Figure 3
figure 3

K-means clustering applied to domain wall SHG polarimetry analysis. Each image represents the spatial distribution of clusters, identified each by a differently colored region, found in the same SHG micrograph (field of view 15 × 15 μm2) with the analysis repeated with the number of clusters n varying from \(n=2\) to \(n=10\). As the number of clusters is increased, progressively more details are resolved as distinct in the corresponding spatial maps.

Figure 4
figure 4

(a) Clustering for \(n=10\), with the corresponding cluster centroids yielding polar plots in (b, c) showing SHG intensity variation with the analyzer angle at laser polarization angle \(\varphi =0^\circ \). All the data are well fitted with a Néel model. Several significant features including heterogeneous background response and distinct signals at DW edges and junctions are revealed with respect to clustering with \(n=5\) or traditional analysis.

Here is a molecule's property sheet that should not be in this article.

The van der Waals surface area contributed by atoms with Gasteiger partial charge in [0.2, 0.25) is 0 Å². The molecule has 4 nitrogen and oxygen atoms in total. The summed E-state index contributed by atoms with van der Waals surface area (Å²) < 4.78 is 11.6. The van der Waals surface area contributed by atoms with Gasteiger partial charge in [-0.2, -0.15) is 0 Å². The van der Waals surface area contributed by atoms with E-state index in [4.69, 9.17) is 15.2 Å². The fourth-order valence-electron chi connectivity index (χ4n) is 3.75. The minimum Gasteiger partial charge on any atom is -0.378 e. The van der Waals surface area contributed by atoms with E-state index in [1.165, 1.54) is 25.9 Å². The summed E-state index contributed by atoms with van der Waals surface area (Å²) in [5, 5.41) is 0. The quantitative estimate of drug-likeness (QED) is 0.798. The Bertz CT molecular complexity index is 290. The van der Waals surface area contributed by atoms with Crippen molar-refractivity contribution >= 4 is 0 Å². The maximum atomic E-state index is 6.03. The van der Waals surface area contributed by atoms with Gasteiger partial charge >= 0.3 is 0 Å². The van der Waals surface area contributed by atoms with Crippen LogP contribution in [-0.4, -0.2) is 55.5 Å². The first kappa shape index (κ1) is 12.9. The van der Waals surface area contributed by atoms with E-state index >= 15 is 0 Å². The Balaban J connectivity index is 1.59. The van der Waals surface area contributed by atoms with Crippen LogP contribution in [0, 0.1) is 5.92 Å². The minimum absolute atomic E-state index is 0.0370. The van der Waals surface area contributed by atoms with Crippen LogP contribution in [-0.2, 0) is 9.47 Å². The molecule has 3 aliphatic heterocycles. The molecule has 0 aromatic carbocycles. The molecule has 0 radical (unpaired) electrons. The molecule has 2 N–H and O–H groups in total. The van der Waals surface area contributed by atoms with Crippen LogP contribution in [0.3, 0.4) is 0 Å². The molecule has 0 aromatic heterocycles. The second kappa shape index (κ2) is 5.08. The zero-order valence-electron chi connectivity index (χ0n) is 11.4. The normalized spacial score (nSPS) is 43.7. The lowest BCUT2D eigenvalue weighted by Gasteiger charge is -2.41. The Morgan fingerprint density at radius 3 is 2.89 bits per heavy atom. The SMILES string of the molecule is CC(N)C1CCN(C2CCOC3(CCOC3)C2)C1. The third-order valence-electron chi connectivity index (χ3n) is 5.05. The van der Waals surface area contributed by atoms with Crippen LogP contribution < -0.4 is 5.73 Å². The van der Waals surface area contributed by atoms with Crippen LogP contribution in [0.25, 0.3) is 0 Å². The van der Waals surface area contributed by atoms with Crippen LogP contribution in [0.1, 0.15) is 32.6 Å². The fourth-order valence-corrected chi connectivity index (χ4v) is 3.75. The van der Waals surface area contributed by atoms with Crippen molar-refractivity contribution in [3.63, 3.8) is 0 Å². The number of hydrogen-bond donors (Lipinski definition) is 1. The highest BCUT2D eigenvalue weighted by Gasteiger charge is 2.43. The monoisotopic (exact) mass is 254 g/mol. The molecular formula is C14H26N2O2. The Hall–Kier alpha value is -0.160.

Besides enabling a full automation of the image segmentation, K-means clustering gives us the possibility to resolve additional features that are impossible to identify by the human eye, simply by increasing the number of clusters n. These could for instance be small regions with similar polar plot behaviors throughout the analyzer/polarizer parameter space. These features are shown, for \(n=10\), in Fig. 4, alongside the polar plots obtained from cluster centroids for a laser polarization oriented along HDWs. All the polar plots can be fitted with a Néel model, indicating that the internal structure of domain walls is indeed Néel type. However, a slight change of the polar plot anisotropy is present at the edges of the domain wall regions with respect to their inner cores, as can be seen clearly in Fig. 4c. The origin of such distinct interface regions is yet unclear, and may originate from different sources such as a possible mixing between the signals of domain walls and surrounding domains—or from the preferential segregation of defects, known to be favoured at the position of domain walls8,35. Moreover, the clustering seems to present distinct features right at the edges where the domain walls along the different directions meet and have to adapt crystallographically. Such features may stem from a complex domain structure, and would require supplementary atomistic resolution studies, for instance with transmission electron microscopy in order to be fully understood. Additionally, we can clearly identify heterogeneities within the background regions, as well as a noticeable difference between the up-polarized \(c+\) and down-polarized \(c-\) domain signals. Such differences are not surprising and can come either from the variations in the underlying disorder landscape of the films36 for the former, and from the structural modifications and strains generated through the writing of ferroelectric domain structures with an SPM tip37 for the latter. Overall, the additional features can be explained through physical considerations, and reveal behaviours that were previously overlooked as a result of the manual selection process in the artisanal segmentation methods.